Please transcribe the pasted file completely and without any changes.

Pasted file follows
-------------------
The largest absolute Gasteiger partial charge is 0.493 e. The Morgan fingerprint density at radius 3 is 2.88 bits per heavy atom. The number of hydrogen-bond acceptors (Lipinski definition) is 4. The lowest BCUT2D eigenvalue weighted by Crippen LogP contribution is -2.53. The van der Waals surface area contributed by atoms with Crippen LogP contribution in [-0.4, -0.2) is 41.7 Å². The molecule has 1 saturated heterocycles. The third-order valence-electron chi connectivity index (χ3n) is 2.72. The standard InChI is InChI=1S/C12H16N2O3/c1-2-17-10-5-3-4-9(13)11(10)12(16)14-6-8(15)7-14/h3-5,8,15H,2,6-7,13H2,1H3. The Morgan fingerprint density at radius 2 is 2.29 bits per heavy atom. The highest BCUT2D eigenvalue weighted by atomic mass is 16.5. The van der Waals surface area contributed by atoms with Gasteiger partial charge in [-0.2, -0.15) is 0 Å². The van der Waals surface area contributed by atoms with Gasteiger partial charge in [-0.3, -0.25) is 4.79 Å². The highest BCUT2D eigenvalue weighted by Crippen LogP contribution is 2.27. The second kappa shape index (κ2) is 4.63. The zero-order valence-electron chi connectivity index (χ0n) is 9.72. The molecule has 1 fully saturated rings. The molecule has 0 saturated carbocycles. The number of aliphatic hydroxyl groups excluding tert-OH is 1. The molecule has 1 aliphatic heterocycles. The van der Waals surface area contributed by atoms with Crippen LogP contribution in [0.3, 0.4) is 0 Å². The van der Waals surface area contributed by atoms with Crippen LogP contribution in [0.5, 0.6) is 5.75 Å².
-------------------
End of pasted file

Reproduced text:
The largest absolute Gasteiger partial charge is 0.493 e. The Morgan fingerprint density at radius 3 is 2.88 bits per heavy atom. The number of hydrogen-bond acceptors (Lipinski definition) is 4. The lowest BCUT2D eigenvalue weighted by Crippen LogP contribution is -2.53. The van der Waals surface area contributed by atoms with Crippen LogP contribution in [-0.4, -0.2) is 41.7 Å². The molecule has 1 saturated heterocycles. The third-order valence-electron chi connectivity index (χ3n) is 2.72. The standard InChI is InChI=1S/C12H16N2O3/c1-2-17-10-5-3-4-9(13)11(10)12(16)14-6-8(15)7-14/h3-5,8,15H,2,6-7,13H2,1H3. The Morgan fingerprint density at radius 2 is 2.29 bits per heavy atom. The highest BCUT2D eigenvalue weighted by atomic mass is 16.5. The van der Waals surface area contributed by atoms with Gasteiger partial charge in [-0.2, -0.15) is 0 Å². The van der Waals surface area contributed by atoms with Gasteiger partial charge in [-0.3, -0.25) is 4.79 Å². The highest BCUT2D eigenvalue weighted by Crippen LogP contribution is 2.27. The second kappa shape index (κ2) is 4.63. The zero-order valence-electron chi connectivity index (χ0n) is 9.72. The molecule has 1 fully saturated rings. The molecule has 0 saturated carbocycles. The number of aliphatic hydroxyl groups excluding tert-OH is 1. The molecule has 1 aliphatic heterocycles. The van der Waals surface area contributed by atoms with Crippen LogP contribution in [0.3, 0.4) is 0 Å². The van der Waals surface area contributed by atoms with Crippen LogP contribution in [0.5, 0.6) is 5.75 Å².